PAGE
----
Walking and Talking
For twenty-five days, and for eleven hours a day, we walked and talked.
Jan told stories; I set the pace.
In camp, I followed her lead.
By watching Jan take delight in every simple task, from bathing in a cup full of water to washing the dinner pot, I learned to slow down, calm down, and look up. Jan’s utter comfort and joy in the outdoors calmed my chronic tendency toward worry. And when Jan dazzled me with her smile, I knew what it is to be loved just as I am.
Jan benefited from my literary and listening skills. I probed her with questions, encouraging her to explore connections she hadn’t considered.
After dinner we rewarded ourselves with chocolate, bourbon and silence while we wrote in our journals. We reached the Canadian border elated, tired and changed.
Hiking the Long Trail was a turning point in Jan’s recent transformation.
By the end of the hike, Jan changed her narrative. She was no longer looking backward in self-blame and regret. This is what she wrote in her Long Trail Journal the day we reached Canada, which happened to be September eighth, Megan’s birthday.
“This was the day 30 years ago that I became a mother, and now I feel like I’m starting, thanks to the Long Trail . . . a new chapter in my life. I am now turning toward myself (as Deb puts it), relying on myself. I’m feeling strong physically, mentally and emotionally.”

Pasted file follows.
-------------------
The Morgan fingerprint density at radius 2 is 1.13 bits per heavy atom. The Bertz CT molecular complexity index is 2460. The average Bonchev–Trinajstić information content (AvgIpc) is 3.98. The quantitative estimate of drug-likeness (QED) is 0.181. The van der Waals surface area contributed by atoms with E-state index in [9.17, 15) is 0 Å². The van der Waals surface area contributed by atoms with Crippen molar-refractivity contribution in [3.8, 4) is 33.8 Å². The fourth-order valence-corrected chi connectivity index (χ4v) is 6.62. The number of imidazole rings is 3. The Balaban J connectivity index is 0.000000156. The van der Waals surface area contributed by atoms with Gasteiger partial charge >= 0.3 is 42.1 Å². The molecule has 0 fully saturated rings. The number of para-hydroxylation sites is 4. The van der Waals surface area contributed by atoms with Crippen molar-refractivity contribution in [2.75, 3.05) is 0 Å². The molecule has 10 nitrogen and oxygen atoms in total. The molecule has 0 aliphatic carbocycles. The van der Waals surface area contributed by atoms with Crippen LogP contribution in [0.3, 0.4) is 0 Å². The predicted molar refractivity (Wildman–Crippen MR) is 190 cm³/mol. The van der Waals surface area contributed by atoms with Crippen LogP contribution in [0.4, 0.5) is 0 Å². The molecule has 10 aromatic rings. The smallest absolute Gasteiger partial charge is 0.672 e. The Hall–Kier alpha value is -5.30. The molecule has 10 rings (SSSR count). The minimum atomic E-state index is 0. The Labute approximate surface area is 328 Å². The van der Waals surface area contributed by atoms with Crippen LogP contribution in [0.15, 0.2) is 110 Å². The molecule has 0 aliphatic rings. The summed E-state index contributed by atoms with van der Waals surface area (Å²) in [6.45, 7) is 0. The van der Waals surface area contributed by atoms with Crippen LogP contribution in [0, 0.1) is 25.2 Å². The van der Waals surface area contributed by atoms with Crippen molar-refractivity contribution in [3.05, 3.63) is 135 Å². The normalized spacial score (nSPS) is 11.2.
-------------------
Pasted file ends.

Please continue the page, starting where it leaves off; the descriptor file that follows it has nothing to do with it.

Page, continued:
My husband Tim, another Oberlin friend, was our mule on the Long Trail. He’d meet us each week with food, clean laundry and stories, which he’d tell as he joined us for a day or two. At the end of the hike, Tim and I promised Jan that we’d visit her in Alaska.
We were here last summer.
Jan arranged a fantastic itinerary, including hiking locally with Isabel, taking us to meet Fred in Haines, sending us off to hike the Chilkoot, and visiting Meghan and Justin in Tenakee. Wherever we went in Southeast, we enjoyed instant goodwill simply by being associated with Jan.
And as soon as I learned Jan had died, I reached out to connect: with Megan and Isabel, with the Red House, with Fred, with Jan’s Uncle Abe and so many others, including the many people in my small village who met Jan during her brief visits.
Jan connected with people wherever she went. By sharing our stories, we are connecting with each other. By connecting, we keep Jan’s memory alive.
And Jan continues to bless us with her absolute, unambiguous love.
I end with the poet David Whyte’s definition of friendship.
The ultimate touchstone of friendship is not improvement, neither of the other nor of the self. The ultimate touchstone is witness, the privilege of having been seen by someone and the equal privilege of being granted the sight of the essence of another, to have walked with them and to have believed in them, and sometimes just to have accompanied them for however brief a span, on a journey impossible to accomplish alone.From Consolations: The Solace, Nourishment and Underlying Meaning of Everyday Words, by David Whyte